This is how he finds himself first in a research base in the Namibian desert, then for four weeks in a base in Antarctica. The result is a collaborative article published in a magazine, ISME Journal *. Others will follow, especially in Scientific reports ** on the impact of ocean currents off South Africa. His field missions lead him off the coast of South Africa, aboard the research vessels RV Phakisa to the near areas and RV Agulhas II to the farthest areas, which he as a child rarely took to the sea. .

Better understand the impact of pollution

In 2014, Thulani Makhalanyane became Professor of Genetics at the University of Pretoria. While there are already courses in oceanography in South Africa, these focus on chemistry, physics or wildlife visible to the naked eye – mammals, fish, birds. “There was no marine microbiology program at the time,” the researcher says. Today I am responsible for 18 students and 3 postdocs. We try to develop these skills and implement new tools and new techniques. This goal requires, in addition to pure scientific research, the building of a network of international and African correspondents.

That is why Thulani Makhalanyane was involved in the AtlantECO project, funded by the European Commission, which brings together around 36 scientific institutions from Europe, Brazil and South Africa. In this context, six major expeditions should make it possible to analyze the function and circulation of marine microorganisms and perhaps better understand the impact of pollution and climate change on these microorganisms.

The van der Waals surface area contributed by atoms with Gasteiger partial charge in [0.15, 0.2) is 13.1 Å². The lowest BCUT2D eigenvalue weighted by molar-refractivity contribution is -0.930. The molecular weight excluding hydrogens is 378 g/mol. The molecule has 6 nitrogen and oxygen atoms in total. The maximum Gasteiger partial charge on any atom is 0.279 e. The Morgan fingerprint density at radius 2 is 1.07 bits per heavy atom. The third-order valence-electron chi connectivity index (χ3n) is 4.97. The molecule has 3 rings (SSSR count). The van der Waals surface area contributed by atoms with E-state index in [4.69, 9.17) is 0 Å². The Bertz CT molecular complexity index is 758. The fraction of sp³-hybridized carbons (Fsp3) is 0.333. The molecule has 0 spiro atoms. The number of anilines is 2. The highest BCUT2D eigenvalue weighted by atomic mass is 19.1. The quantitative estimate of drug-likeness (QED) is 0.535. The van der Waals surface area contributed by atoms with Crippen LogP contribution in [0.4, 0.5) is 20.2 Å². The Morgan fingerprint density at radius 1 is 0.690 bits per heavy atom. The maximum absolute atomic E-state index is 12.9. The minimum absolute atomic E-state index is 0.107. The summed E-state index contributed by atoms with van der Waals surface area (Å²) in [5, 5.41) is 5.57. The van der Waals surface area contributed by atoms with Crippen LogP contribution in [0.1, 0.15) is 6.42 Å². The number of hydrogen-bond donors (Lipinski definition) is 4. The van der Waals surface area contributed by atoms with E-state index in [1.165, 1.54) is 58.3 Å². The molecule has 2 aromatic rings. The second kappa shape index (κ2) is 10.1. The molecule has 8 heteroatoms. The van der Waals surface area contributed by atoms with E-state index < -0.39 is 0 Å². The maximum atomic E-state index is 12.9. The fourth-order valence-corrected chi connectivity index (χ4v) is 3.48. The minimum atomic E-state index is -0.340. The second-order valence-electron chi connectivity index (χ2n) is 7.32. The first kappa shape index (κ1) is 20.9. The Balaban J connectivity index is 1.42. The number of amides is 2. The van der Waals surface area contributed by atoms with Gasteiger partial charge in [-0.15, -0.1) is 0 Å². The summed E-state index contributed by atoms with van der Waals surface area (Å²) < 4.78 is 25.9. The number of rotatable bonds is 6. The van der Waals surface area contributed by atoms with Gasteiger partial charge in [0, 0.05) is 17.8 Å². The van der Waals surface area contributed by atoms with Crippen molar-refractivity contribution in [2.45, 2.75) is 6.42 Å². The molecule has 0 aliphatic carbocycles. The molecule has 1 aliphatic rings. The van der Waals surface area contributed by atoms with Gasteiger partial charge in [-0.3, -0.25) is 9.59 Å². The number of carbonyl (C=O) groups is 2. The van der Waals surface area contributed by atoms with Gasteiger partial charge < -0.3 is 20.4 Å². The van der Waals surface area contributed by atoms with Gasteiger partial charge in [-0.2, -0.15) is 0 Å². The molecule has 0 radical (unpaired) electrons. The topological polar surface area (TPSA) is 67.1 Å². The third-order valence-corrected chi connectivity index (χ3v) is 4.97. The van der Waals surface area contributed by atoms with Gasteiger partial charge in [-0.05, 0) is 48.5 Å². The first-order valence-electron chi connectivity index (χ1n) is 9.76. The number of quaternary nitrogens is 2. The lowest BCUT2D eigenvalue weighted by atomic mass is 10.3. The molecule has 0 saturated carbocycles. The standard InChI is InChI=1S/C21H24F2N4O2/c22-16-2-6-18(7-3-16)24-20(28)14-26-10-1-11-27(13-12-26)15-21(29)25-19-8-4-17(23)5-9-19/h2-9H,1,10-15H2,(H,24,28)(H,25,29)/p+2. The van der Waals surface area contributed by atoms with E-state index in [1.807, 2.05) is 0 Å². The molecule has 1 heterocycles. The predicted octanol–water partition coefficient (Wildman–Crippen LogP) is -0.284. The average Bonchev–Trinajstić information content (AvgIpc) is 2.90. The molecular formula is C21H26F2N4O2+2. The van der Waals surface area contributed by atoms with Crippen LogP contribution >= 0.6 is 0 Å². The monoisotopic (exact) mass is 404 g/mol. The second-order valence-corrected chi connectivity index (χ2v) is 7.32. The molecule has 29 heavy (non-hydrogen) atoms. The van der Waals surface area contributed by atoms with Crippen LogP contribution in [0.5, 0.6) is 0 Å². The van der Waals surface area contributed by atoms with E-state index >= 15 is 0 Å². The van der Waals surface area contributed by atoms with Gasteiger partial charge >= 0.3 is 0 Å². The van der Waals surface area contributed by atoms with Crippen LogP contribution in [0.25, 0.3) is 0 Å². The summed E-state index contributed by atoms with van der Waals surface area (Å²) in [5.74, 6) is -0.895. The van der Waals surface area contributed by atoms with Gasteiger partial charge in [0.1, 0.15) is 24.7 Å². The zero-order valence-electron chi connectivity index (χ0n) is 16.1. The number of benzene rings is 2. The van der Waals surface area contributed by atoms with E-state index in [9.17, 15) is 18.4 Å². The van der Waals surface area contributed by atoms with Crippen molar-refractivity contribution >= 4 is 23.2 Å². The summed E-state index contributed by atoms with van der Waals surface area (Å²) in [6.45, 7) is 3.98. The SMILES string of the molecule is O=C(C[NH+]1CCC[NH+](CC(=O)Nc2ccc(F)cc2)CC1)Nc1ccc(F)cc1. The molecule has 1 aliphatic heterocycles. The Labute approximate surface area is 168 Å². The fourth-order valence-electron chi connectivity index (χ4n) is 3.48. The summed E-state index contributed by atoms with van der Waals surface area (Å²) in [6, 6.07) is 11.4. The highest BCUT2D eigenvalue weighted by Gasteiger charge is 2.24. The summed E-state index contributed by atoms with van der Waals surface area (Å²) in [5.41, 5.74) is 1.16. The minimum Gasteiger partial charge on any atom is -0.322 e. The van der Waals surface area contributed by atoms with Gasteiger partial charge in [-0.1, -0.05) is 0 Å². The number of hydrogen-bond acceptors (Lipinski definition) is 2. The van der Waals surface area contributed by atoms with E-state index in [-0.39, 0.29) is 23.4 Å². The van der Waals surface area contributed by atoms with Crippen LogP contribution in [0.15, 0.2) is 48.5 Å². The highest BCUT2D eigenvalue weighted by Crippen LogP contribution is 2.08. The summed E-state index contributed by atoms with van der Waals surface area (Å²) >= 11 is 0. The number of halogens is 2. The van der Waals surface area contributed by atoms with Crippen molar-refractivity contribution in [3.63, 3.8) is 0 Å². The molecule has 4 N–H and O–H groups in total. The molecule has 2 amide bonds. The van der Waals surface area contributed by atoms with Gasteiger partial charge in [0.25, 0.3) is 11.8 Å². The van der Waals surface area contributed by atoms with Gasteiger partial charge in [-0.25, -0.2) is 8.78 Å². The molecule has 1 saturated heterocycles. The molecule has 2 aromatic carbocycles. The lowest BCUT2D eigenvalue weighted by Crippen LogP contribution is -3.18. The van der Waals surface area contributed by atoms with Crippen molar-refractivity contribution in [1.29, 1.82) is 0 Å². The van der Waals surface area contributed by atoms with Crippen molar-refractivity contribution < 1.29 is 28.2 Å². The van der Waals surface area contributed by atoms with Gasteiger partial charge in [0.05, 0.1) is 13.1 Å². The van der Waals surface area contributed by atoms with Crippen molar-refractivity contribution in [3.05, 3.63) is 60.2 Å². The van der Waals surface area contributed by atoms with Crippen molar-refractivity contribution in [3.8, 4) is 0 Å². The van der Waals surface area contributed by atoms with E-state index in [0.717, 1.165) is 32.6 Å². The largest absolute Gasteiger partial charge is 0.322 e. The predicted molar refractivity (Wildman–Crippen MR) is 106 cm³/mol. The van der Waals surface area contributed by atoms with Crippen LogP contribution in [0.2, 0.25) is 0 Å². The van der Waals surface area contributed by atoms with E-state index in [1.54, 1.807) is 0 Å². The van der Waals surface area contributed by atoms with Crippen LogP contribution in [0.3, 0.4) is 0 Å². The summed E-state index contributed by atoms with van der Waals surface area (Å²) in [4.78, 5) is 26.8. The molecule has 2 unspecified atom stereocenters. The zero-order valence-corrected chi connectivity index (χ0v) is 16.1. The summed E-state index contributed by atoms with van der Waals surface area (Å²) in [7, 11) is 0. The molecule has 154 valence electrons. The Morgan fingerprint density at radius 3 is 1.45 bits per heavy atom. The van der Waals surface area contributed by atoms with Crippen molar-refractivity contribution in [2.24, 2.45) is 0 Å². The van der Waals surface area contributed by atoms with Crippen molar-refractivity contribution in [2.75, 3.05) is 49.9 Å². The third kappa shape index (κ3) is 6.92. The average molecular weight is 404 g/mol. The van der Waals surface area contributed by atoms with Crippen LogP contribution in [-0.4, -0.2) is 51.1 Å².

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After working on a Japanese ship near the Mariana Tomb in the Pacific Ocean, Thulani Makhalanyane thus joined the Tara Ocean Foundation’s Microbiomes mission for a few weeks of scientific sampling in the Benguela River off the coast of Africa, South Namibia, Angola, the DRC and the Republic. Congo, then in the Congo River to Matadi. With the idea of ​​building a regional network of researchers, he is accompanied aboard the schooner by one of his University of Pretoria students, Mancha Mabaso, and by an Angolan researcher from the National Institute for Fisheries and Marine Research. , Suzana Joao Da Conceiçao Nicolau, who thus has the opportunity to work with researchers from other countries.